When it comes to sustainability in the extractives industry, purists might see a contradiction in terms. But if the interests of local communities are kept central, there is more chance net benefits will follow

Can the mining of metals and minerals – finite resources – ever really be sustainable? Some environmentalists argue this is impossible because of the loss of natural capital. But many economists, governments, NGOs and of course mining companies themselves take a broader view that includes economic and social criteria.

To them, sustainability in extractives is not only essential but also measurable, and is achieved when total gains outstrip total costs in all areas across the whole life cycle of any project from exploration to post-closure. In this way, loss of natural capital, they say, can be compensated by economic and social gains.

But for sustainability to have any chance of success, two conditions must be met locally: first, maintenance of essential life-supporting mechanisms such as air and water, and second, improvement of human welfare – and the latter can only be met if the identity and autonomy of local or indigenous communities are also respected and protected. Traditionally these conditions have not been fulfilled with extractive companies and they have met strong opposition from local people as a result, from Africa to North America, Latin America, Asia and Australasia.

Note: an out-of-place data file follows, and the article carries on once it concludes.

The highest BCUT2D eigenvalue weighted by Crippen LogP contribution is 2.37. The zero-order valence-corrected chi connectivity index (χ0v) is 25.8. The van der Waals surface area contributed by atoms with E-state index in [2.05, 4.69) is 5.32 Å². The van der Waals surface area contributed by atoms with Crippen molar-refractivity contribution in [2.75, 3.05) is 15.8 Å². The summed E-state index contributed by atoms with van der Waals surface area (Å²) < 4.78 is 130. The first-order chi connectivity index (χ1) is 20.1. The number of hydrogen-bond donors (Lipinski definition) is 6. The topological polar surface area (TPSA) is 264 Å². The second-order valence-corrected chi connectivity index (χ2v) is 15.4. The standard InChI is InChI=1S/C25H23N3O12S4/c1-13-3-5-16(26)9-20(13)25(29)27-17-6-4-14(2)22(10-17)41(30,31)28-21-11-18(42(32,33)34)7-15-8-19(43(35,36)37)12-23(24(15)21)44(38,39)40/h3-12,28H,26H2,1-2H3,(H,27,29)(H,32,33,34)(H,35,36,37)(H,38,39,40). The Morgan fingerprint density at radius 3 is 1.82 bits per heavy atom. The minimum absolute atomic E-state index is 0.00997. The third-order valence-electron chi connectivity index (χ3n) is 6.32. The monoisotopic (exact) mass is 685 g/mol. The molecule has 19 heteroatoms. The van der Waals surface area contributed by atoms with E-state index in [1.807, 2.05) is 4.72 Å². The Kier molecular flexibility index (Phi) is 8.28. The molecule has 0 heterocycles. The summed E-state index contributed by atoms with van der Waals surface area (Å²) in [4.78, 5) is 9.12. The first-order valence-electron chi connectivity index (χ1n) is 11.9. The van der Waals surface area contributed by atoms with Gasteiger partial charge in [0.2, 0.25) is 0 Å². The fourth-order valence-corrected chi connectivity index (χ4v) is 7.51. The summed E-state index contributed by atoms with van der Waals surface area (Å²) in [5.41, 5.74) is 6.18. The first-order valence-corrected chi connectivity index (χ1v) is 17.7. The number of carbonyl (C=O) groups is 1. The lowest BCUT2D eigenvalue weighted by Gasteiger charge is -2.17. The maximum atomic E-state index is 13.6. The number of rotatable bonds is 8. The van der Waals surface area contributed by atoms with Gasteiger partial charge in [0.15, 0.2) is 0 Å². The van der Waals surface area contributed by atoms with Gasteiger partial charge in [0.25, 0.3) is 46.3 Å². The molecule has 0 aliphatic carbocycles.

Water sustainability is essential



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extractives  social licence  social legacy  mining  Oil  gas 

The Responsible Extractives Summit 2015

June 2015, London

Adapt to low commodity prices • Minimise risk • Increase project value • Access capital & resources - 200+ Top level executives from Mining, Oil and Gas will debate and solve the key issues around sustainability and social performance

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